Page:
Naturalists' News and Sightings

Orchids around the A34 Hinksey Interchange

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Abingdon Naturalists' Society member Michael Bloom has produced a report for the Ashmolean Natural History Society of Oxford on the results of his surveys of Pyramidal Orchids on the roadside verges at Hinksey Hill Interchange in Oxford between 2012 and 2020. Michael presents a thorough and detailed report on the orchid displays around the Hinksey Hill Interchange which have given pleasure to bus passengers travelling to and from Oxford and to passing motorists, as well as being of conservation importance. The Report (© ANHSO) is available on the ANHSO website by following links to-
special-interest-groups > fritillary > fritillary-9

November 2020

Sightings

Winter thrushes and fallen apples

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This week my fallen apples have attracted 2 song thrushes, 7 redwings, 2 fieldfares and up to 13 blackbirds including this one with white on the head.

from Gillian Taylor: 2 December 2021

What's been eating our roses and tomatoes?

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My sharp-eyed grandson spotted this large green caterpillar with yellow ‘go faster’ stripe, eating our tomato plants. It turns out to be the larva of the Bright-line Brown-eye Moth (Lacanobia oleracea) also called the Tomato Moth.

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Today I noticed some shiny boldly-spotted caterpillars with erect stance, eating the leaves of our rose. They turn out to be Large Rose Sawfly larvae. I am happy to share my plants with both of these larvae.

from  David Guyoncourt: 11 September 2021

Turkeytail fungi

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I saw this remarkable cluster of Turkeytail fungi yesterday on the path along the eastern edge of Bagley Wood, at the bottom of Bagley Close gardens. More walks are called for to see how many survive and develop the colour-banding which give it the scientific name, Trametes Versicolor?

from Adrian Allsop: 31 August 2021

Potter Wasp

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This Potter Wasp (Ancistrocerus nigricornis) I thought was feeding on our patch of Marjoram growing in our ‘lawn’, but on closer inspection I could see that it had a small caterpillar in its jaws, possibly a Purple & Gold moth larva which feeds on Marjoram. According to my Collins Guide to British Insects the unfortunate larva will be taken to its mud nest where it will be stung to paralyse it, and stored awaiting consumption by the wasp larva - lovely!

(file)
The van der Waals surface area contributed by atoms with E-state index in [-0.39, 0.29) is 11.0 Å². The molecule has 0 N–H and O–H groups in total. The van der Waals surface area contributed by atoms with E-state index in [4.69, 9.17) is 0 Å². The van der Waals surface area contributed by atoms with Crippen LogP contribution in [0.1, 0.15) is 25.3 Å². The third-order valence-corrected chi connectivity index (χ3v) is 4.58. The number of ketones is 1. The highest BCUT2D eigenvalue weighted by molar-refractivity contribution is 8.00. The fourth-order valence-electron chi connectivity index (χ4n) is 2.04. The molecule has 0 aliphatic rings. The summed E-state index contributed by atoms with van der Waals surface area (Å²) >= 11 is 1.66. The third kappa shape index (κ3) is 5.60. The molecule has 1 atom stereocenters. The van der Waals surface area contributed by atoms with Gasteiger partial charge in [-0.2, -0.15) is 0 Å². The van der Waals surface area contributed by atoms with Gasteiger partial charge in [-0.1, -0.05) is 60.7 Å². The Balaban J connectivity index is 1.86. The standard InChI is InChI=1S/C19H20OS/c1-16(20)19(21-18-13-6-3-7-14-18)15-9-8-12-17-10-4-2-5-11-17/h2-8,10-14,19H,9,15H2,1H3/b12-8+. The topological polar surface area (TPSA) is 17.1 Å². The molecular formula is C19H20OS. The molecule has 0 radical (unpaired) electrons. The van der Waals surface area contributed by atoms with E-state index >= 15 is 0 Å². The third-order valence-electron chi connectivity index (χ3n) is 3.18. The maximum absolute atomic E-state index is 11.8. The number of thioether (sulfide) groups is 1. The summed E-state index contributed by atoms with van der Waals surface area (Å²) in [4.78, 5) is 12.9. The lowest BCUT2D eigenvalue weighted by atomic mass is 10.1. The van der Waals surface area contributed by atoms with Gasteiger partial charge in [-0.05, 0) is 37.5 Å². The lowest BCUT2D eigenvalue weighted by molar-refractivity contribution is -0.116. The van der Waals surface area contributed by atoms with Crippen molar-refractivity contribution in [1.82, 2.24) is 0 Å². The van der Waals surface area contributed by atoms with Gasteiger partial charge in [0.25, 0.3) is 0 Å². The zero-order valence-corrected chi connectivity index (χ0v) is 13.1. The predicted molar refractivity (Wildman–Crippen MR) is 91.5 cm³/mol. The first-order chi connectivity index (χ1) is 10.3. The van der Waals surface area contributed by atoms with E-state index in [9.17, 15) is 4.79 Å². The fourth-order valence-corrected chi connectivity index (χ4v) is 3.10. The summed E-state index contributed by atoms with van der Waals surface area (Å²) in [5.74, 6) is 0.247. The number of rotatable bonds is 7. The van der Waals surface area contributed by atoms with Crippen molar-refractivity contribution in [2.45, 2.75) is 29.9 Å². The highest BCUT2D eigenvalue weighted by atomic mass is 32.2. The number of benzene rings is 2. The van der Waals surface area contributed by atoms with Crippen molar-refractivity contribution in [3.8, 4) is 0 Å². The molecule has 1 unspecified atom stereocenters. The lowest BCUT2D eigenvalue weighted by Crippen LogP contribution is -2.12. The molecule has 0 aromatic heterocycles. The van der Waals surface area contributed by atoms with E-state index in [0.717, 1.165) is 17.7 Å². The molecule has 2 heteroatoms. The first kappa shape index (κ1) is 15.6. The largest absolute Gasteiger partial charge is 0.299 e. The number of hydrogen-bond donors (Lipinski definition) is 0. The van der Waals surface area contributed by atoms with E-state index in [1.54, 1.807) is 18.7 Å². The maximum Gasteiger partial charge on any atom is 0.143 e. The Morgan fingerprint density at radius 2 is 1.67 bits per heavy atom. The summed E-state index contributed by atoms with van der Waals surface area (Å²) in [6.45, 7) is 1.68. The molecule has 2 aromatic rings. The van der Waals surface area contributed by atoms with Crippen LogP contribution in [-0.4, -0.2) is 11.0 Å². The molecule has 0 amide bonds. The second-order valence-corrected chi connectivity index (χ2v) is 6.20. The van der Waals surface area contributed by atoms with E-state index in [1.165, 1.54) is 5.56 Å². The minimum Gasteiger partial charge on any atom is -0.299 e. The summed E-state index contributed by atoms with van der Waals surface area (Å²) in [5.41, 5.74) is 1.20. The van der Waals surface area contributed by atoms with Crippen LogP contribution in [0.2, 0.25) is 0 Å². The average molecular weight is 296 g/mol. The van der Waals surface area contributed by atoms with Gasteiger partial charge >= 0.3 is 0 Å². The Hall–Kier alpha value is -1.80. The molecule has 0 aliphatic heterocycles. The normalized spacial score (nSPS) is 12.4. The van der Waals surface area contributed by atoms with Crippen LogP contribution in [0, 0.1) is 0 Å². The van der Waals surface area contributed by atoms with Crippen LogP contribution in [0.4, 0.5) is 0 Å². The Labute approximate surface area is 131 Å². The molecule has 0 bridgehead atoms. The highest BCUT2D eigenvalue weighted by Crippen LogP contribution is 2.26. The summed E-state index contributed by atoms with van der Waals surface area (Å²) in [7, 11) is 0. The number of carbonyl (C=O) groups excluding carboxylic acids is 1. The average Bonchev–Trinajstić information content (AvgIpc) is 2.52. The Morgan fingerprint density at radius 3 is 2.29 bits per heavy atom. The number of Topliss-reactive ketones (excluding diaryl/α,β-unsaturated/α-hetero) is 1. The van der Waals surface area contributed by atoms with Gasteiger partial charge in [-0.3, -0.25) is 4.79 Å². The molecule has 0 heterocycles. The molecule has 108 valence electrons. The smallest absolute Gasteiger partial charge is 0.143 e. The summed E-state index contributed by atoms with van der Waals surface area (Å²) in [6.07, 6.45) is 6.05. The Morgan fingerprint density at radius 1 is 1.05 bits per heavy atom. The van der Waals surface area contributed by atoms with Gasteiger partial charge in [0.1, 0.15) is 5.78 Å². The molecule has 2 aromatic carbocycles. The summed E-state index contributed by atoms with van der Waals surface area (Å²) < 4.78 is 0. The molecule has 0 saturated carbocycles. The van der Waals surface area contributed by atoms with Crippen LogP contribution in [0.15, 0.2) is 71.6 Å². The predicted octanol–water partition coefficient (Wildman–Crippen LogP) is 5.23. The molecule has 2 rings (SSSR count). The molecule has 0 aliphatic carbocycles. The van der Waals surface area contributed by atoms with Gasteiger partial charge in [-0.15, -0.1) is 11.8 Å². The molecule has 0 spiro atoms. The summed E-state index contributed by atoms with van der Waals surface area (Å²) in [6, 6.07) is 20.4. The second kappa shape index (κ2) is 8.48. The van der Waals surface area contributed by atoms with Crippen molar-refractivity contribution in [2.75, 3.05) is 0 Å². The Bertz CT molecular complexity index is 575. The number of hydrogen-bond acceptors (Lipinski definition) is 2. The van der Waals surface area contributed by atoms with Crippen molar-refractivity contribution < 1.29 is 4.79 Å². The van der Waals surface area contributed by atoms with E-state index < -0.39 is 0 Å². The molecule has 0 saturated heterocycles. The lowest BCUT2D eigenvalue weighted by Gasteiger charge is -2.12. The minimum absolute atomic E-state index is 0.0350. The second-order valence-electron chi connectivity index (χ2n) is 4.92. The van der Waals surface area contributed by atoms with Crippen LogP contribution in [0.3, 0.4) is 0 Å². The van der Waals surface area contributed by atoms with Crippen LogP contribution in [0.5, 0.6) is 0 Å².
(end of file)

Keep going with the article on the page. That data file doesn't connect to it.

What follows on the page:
from David Guyoncourt: 22 August 202

Spectacular Brackets

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Stretching 25 ft up an old sweet chestnut tree in Boxhill Wood..

from Tony Richmond: 12 August 202

Uncommon moths

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I've had two uncommon moths in my garden moth trap recently. First was a Scarce Ermine, which hasn't been recorded in VC22 (Berkshire) since 2011. The second was a Toadflax Brocade, which isn't as scarce, although there are only a few records per year from this area.

from  David Hastings: 29 July 2021

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Here's another moth. A Red Underwing which I found at the allotment this morning.

from  David Hastings: 31 July 2021

Purple Emperor Butterfly

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Jo took this photo while out for a walk adjacent to the sustrans track, to the southern end of Thrupp Lake. The butterfly was spotted at around 10.30am on Sunday morning.

from Mike and Jo Turner: 20 July 2021

Scalloped Oak Moth

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We were having coffee in our garden and a Scalloped Oak Moth fluttered in.

from Mike and Jo Turner: 17 July 2021

Blueberry bandit

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Here is a short video of our chief Blueberry Bandit, our cheekiest Blackbird that we call Roger, taking a bath under the very bush from which he's been thieving. I have subsequently netted it, but he had that figured out in minutes. I'm going to need a better net, or get up before he does.

from Tam Richmond: 10 July 2021